The main finding of this study was an elevated risk of mortality from carcinoma of the rectum, bladder, colon, and liver, and for lymphoma in men who were obese or overweight in comparison to those in the normal weight group, although statistical significance was not always apparent. There was little evidence of an weight–cancer gradient for other malignancies.
Comparison with other studies
Some investigators combine colon and rectal cancer into a single disease category when examining their aetiology; however, owing to their dissimilar epidemiology,37 separation is warranted. Previous studies in men suggest a direct obesity/overweight–colon cancer association,3, 4 as apparent herein, although this is not a universal result.38 We also found a positive non-significant gradient for rectal cancer, an association that has previously been suggested to be null.39, 40 Three other studies26, 41, 42 have reported an excess occurrence of malignant neoplasm of the liver in overweight persons. While we made the same observation in the present study, these findings should be viewed with caution owing to the very low number of cases; a caveat that should also be applied to some of our other results. In a recent meta-analysis of observational studies, adiposity was associated with increased pancreatic cancer risk.28 That this effect was modest—HR (95% CI); 1.19 (1.10, 1.29)—implicates unmeasured or residual confounding as a likely alternative explanation.28 Indeed, in the present analyses in which we utilised a wide range of confounding factors, we found no evidence of an association between BMI and this cancer.
Several mechanisms have been invoked for the higher occurrence of some cancers in the obese or overweight. Differences in incidence of some cancers across body weight categories may reflect differences in dietary characteristics, such as fat and fibre intake.43 In the Whitehall study, a small representative subgroup of 1669 participants completed a 3-day dietary record during the period of baseline examination.25 While there were insufficient site-specific cancer cases to examine the potential confounding effect of dietary characteristics on the obesity/overweight–cancer association in this group, when we related intake to overweight and obesity, the differences across these groups were small and not always most favourable in the leanest subjects. It is unlikely, therefore, that these small and inconsistent differences in diet were large enough to explain differences in later cancer risk across the body weight groups.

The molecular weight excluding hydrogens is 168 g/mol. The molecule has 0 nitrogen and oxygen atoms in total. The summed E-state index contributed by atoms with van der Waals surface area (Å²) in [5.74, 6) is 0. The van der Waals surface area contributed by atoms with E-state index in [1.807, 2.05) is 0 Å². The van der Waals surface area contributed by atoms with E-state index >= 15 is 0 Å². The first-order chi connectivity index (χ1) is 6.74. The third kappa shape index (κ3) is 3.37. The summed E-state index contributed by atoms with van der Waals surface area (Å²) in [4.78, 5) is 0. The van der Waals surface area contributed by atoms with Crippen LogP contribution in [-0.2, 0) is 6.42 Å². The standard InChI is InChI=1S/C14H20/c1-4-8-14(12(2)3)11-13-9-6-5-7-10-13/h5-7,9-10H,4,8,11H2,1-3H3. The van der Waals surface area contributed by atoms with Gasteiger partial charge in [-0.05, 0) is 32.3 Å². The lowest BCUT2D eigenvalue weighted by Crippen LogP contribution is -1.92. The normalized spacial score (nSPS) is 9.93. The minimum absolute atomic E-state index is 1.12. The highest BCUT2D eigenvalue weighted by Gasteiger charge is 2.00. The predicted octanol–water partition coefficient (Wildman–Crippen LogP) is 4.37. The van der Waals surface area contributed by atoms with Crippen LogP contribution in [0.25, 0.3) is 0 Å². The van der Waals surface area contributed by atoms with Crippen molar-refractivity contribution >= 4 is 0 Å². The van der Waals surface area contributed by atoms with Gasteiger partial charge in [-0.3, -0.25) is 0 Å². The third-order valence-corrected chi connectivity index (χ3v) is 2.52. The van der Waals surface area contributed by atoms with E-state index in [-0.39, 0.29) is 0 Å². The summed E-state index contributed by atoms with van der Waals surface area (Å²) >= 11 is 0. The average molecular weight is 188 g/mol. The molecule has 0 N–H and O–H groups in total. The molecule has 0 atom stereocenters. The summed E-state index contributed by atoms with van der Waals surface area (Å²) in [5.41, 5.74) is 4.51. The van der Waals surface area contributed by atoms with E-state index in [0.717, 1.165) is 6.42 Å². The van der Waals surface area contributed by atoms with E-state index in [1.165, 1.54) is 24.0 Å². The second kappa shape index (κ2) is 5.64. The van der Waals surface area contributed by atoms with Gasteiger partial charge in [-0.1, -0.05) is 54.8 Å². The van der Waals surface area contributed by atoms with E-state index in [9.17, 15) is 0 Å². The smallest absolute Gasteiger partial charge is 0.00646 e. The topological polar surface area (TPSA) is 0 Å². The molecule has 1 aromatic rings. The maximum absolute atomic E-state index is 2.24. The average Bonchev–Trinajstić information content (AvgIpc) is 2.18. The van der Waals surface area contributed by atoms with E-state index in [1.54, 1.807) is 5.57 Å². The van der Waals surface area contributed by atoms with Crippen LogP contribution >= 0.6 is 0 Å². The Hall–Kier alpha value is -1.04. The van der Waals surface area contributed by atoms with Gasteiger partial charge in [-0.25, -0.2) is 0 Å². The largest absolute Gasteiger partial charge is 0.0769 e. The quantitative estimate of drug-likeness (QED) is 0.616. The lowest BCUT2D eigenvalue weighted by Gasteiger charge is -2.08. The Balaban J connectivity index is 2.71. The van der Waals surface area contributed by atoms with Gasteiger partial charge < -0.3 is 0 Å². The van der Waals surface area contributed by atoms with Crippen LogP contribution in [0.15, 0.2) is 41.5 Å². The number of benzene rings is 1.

A more specific explanation for the obesity/overweight–cancer relation that has received much recent attention concerns the role of insulin and insulin-like growth factors. These hypotheses suggests that obesity precipitates insulin resistance and the resulting prolonged hyperinsulinaemia in itself acts as a tumour growth promoter.44 Additionally, higher levels of insulin-like growth factor (IGF-I)—a multifunctional, circulating peptide that encourages tumour growth through its mitosis and antiapoptosis properties45—are positively associated with prostate and colorectal cancer risk,46 both energy-related malignancies. While IGF-I is also positively related to BMI, the gradient is in fact non-linear (at obese levels it decreases).47 Although we found an elevated risk of colon and rectal cancer mortality in the obese and overweight groups herein, there was no evidence of a relationship with prostate cancer.
Study strengths and limitations